In 2012 you published a book entitled Regenesis, and you have talked about your lab as a centre for new technology aiming to rebuild creation to suit humans. Set that alongside your appearance and your name, and is it any wonder people accuse you of playing God?

    It’s certainly not my intention. But we’re engineers – making our world suit us is what we do. It’s what humans do. The term “playing God” is mainly used to imply that you are doing something beyond your means.

    I agree that we need to be cautious and I actually feel that humanity generally does move forward in steps. It can seem very fast and can, ultimately, happen in gigantic leaps – like landing on the moon and eliminating smallpox – but these things are done cautiously.

    Yet technology is advancing at a blistering pace.

    Einstein said our technology exceeds our humanity. I don’t buy that. I think that even when technology is going very fast, we have tried-and-tested traditional ways of reining it in. We don’t need special bans or a moratorium – we have the Environmental Protection Agency, we have the FDA. We need to think big, but also think carefully.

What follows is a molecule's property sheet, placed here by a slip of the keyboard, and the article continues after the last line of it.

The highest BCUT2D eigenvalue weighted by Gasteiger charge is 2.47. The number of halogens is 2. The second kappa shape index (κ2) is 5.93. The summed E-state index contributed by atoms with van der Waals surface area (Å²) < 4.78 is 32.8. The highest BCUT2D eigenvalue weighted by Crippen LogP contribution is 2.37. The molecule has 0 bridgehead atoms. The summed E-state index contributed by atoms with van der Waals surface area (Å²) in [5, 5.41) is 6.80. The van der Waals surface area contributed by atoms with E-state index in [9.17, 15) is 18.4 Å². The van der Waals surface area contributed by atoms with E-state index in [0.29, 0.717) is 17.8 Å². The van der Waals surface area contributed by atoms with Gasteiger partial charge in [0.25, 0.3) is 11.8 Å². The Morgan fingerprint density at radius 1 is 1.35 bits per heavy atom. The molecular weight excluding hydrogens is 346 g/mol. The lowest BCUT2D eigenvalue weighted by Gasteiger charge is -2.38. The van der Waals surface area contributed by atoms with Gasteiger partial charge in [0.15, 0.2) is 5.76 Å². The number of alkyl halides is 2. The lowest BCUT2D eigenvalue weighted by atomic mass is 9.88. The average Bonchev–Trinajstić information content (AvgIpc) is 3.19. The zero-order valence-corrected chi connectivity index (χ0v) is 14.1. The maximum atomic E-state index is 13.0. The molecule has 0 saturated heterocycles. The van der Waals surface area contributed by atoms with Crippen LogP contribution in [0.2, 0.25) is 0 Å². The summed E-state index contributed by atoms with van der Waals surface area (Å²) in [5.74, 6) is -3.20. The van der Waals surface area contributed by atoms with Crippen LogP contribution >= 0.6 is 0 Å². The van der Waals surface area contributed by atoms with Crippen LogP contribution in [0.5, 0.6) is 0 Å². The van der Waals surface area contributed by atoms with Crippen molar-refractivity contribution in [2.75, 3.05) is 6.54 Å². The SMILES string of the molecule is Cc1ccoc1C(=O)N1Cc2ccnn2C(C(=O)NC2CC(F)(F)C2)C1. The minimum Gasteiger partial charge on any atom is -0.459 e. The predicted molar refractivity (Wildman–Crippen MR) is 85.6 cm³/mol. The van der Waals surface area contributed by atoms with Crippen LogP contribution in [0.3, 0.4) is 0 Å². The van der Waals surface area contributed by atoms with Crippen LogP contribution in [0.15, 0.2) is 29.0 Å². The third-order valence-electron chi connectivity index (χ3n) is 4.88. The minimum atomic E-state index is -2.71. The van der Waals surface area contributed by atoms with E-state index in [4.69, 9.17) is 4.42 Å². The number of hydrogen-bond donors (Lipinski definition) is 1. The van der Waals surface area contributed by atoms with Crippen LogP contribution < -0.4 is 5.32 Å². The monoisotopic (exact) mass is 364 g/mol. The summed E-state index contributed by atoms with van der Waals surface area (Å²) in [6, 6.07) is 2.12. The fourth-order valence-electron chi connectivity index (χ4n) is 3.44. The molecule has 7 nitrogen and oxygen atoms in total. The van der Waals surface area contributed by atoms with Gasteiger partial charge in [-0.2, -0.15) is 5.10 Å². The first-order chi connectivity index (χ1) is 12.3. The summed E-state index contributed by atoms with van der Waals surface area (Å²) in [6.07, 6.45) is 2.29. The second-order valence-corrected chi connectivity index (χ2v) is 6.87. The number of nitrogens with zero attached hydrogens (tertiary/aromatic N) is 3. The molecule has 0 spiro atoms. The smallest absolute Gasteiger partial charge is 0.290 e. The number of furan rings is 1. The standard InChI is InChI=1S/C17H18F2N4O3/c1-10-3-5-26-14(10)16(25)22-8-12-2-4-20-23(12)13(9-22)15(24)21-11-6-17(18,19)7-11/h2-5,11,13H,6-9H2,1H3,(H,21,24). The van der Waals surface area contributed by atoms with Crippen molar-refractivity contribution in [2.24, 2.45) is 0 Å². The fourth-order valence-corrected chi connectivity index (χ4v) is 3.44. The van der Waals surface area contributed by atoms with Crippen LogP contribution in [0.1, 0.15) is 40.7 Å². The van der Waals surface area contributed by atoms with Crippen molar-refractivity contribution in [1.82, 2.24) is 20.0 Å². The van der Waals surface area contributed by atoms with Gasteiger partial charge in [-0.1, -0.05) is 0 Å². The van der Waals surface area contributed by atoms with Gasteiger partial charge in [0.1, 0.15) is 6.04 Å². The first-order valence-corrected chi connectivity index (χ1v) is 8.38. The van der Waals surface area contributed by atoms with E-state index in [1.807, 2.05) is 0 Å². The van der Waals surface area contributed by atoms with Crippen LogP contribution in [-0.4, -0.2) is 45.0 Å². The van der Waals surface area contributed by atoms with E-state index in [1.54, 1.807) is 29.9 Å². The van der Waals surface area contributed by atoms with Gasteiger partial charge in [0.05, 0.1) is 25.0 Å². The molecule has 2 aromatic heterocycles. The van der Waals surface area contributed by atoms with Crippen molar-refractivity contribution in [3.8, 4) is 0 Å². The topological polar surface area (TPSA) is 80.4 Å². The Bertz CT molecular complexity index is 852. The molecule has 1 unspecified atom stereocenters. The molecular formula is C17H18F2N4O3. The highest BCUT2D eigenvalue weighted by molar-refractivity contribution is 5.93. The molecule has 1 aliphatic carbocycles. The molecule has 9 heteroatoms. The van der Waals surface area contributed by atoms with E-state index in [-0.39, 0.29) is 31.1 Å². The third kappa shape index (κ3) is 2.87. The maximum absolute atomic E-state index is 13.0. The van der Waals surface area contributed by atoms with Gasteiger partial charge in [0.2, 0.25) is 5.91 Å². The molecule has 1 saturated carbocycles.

See the full article here .

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  • richardmitnick 2:12 pm on September 7, 2015 Permalink | Reply
    Tags: , , Genetics,   

    From phys.org: “Scientists create world’s largest protein map to reveal which proteins work together in a cell” 


    September 7, 2015
    No Writer Credit

    Scientists have uncovered tens of thousands of new protein interactions, accounting for about a quarter of all estimated protein contacts in a cell. Credit: Jovana Drinkjakovic

    A multinational team of scientists have sifted through cells of vastly different organisms, from amoebae to worms to mice to humans, to reveal how proteins fit together to build different cells and bodies.